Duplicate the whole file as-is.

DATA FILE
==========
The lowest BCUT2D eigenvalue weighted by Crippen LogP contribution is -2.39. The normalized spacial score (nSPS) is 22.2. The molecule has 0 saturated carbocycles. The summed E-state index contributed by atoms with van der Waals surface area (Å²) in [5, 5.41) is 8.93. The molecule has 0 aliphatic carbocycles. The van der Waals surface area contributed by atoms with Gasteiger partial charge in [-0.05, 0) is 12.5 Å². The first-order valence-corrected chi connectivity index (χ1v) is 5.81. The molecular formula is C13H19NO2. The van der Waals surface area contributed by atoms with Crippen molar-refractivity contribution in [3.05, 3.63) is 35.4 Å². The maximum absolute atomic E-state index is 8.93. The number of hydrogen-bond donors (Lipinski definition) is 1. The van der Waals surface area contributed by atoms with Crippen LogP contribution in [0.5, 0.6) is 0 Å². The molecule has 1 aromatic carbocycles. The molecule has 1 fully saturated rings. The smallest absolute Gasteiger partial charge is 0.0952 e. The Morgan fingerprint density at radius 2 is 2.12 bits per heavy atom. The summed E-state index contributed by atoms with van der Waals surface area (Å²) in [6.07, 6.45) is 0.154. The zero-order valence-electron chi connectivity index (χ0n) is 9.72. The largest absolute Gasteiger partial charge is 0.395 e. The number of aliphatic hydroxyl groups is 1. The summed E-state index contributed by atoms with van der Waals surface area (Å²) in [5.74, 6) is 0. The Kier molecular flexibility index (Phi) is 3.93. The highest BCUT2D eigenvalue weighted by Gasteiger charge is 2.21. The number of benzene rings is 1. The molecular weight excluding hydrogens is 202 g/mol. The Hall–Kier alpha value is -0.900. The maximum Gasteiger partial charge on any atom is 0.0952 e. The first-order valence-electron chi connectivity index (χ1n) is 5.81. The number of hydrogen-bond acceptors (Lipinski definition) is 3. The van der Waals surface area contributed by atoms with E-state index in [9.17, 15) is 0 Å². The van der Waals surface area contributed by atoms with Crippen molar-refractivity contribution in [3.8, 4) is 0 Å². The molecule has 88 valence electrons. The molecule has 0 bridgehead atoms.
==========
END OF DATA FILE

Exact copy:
The lowest BCUT2D eigenvalue weighted by Crippen LogP contribution is -2.39. The normalized spacial score (nSPS) is 22.2. The molecule has 0 saturated carbocycles. The summed E-state index contributed by atoms with van der Waals surface area (Å²) in [5, 5.41) is 8.93. The molecule has 0 aliphatic carbocycles. The van der Waals surface area contributed by atoms with Gasteiger partial charge in [-0.05, 0) is 12.5 Å². The first-order valence-corrected chi connectivity index (χ1v) is 5.81. The molecular formula is C13H19NO2. The van der Waals surface area contributed by atoms with Crippen molar-refractivity contribution in [3.05, 3.63) is 35.4 Å². The maximum absolute atomic E-state index is 8.93. The number of hydrogen-bond donors (Lipinski definition) is 1. The van der Waals surface area contributed by atoms with Crippen LogP contribution in [0.5, 0.6) is 0 Å². The molecule has 1 aromatic carbocycles. The molecule has 1 fully saturated rings. The smallest absolute Gasteiger partial charge is 0.0952 e. The Morgan fingerprint density at radius 2 is 2.12 bits per heavy atom. The summed E-state index contributed by atoms with van der Waals surface area (Å²) in [6.07, 6.45) is 0.154. The zero-order valence-electron chi connectivity index (χ0n) is 9.72. The largest absolute Gasteiger partial charge is 0.395 e. The number of aliphatic hydroxyl groups is 1. The summed E-state index contributed by atoms with van der Waals surface area (Å²) in [5.74, 6) is 0. The Kier molecular flexibility index (Phi) is 3.93. The highest BCUT2D eigenvalue weighted by Gasteiger charge is 2.21. The number of benzene rings is 1. The molecular weight excluding hydrogens is 202 g/mol. The Hall–Kier alpha value is -0.900. The maximum Gasteiger partial charge on any atom is 0.0952 e. The first-order valence-electron chi connectivity index (χ1n) is 5.81. The number of hydrogen-bond acceptors (Lipinski definition) is 3. The van der Waals surface area contributed by atoms with E-state index in [9.17, 15) is 0 Å². The van der Waals surface area contributed by atoms with Crippen molar-refractivity contribution in [3.8, 4) is 0 Å². The molecule has 88 valence electrons. The molecule has 0 bridgehead atoms.